Katzenblog II - No Pussyfootin’
As I sat in my cozy neighborhood cafe writing the original Katzenblog, I had no idea that anybody would actually read my missive. I am accustomed to my position at the back of the stage, behind a bank of keyboards.
Now that there are at literally scores of people reading these posts, I feel compelled to add a bit of structure to my musings. I am not proud of my occasional rants, so I will try to keep them to a minimum in this forum. I’ll endeavor to celebrate more than denigrate.
Today, I want to elaborate on the joy of discovering a jewel in the rough. The thrift store LP.
On my troubadour’s budget, it is a rare privilege to pay full market value for the vinyl albums in my prized record collection. I avoid the vortex of e-bay, as it is swamped with blues lawyers and indie derivative traders. These suited and monied aficionados are just as welcome to covet the platters as I am, but there is no way I can compete with their pre-programmed mega-bids.
I even tend to avoid the mainstream record stores in which each disc is cleaned, graded, and awarded a price tag just slightly above it’s actual market value, and well above my impulse-buy threshold.
Like an ornithologist in pursuit of an elusive “lifer”, I wade through stacks of the discarded and mismatched records which have landed in thrift shoppes, church bazaars, and rummage sale bins. I am happy to see a hundred copies of “Breakfast in America” if it leads me to one “Radio Ethiopia”.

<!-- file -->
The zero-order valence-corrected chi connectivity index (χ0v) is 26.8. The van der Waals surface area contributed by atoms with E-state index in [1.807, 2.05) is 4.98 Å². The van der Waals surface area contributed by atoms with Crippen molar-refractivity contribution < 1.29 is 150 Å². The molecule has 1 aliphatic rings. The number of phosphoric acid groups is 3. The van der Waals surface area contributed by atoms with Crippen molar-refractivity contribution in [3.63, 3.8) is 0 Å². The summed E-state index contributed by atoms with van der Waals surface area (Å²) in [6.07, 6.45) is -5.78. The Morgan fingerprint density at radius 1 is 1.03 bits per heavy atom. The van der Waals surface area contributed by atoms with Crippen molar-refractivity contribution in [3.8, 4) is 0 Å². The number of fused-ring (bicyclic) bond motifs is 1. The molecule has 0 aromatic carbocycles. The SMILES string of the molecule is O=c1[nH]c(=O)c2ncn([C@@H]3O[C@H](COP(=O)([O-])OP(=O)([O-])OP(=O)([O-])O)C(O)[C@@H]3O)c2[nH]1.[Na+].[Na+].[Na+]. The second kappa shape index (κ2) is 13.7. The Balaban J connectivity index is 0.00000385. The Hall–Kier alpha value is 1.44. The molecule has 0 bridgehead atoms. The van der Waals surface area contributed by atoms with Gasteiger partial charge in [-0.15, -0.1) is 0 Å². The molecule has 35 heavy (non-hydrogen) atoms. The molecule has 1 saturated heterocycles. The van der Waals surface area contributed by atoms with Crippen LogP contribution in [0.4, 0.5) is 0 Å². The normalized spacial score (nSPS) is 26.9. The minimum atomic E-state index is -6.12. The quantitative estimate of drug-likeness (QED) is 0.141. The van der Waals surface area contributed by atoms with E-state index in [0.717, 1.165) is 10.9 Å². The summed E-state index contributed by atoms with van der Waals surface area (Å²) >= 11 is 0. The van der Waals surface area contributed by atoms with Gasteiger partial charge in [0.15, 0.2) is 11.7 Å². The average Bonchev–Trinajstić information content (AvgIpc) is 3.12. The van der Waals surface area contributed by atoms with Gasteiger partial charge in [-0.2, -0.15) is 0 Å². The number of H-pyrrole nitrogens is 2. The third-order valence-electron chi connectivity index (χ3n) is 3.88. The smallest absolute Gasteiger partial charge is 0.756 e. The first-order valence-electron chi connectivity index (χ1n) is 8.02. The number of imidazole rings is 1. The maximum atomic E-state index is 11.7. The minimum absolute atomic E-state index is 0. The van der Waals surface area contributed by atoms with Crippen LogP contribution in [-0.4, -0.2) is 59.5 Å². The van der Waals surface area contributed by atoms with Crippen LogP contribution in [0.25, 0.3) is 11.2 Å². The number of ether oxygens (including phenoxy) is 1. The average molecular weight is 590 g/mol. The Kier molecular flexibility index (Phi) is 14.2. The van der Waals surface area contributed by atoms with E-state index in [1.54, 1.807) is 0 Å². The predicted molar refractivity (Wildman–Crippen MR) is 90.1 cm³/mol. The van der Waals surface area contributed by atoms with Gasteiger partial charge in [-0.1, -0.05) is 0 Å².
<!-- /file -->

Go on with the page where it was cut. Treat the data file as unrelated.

The routine of these bins of albums is a security blanket of cultural normalcy assuring me that ‘people are people’ across our great continent. Crystal Gayle, Herb Alpert’s Tijuana Brass, Yes, Tina Turner, Def Leppard, Teena Marie, they all flip by in a relaxing animation of our shared pop music history.
And then, in a jarring flash, there will be a record jacket that catches my eye. Something either too rare or too prized to belong in such mainstream company. It is the joy found in those rare moments which make the whole pursuit worthwhile. I come home with a couple of novelty discs to show off to my band mates (eg: Sha Na Na “Live at Woodstock”), and a permanent addition to my collection that I will rescue from the bunch and take home to it’s rightful place alongside coveted peers. Pricetag, $1 per disc. 6 for $5.
To wit, I was happy to have recently stumbled across the seminal ambient masterpiece: Fripp & Eno “(No Pussyfooting)” . Quite a find in among the usual well worn copies of “Glass Houses” and “No Jacket Required”.
While I often come up empty-handed, or perhaps just picking up redundant copies of Bowie and T-Rex, the thrill of discovery is but one step on the explorer’s journey. Maybe I’ll see you at a thrift store down the road. Hopefully I’ll be wishing you well as I walk out with a smile on my face.
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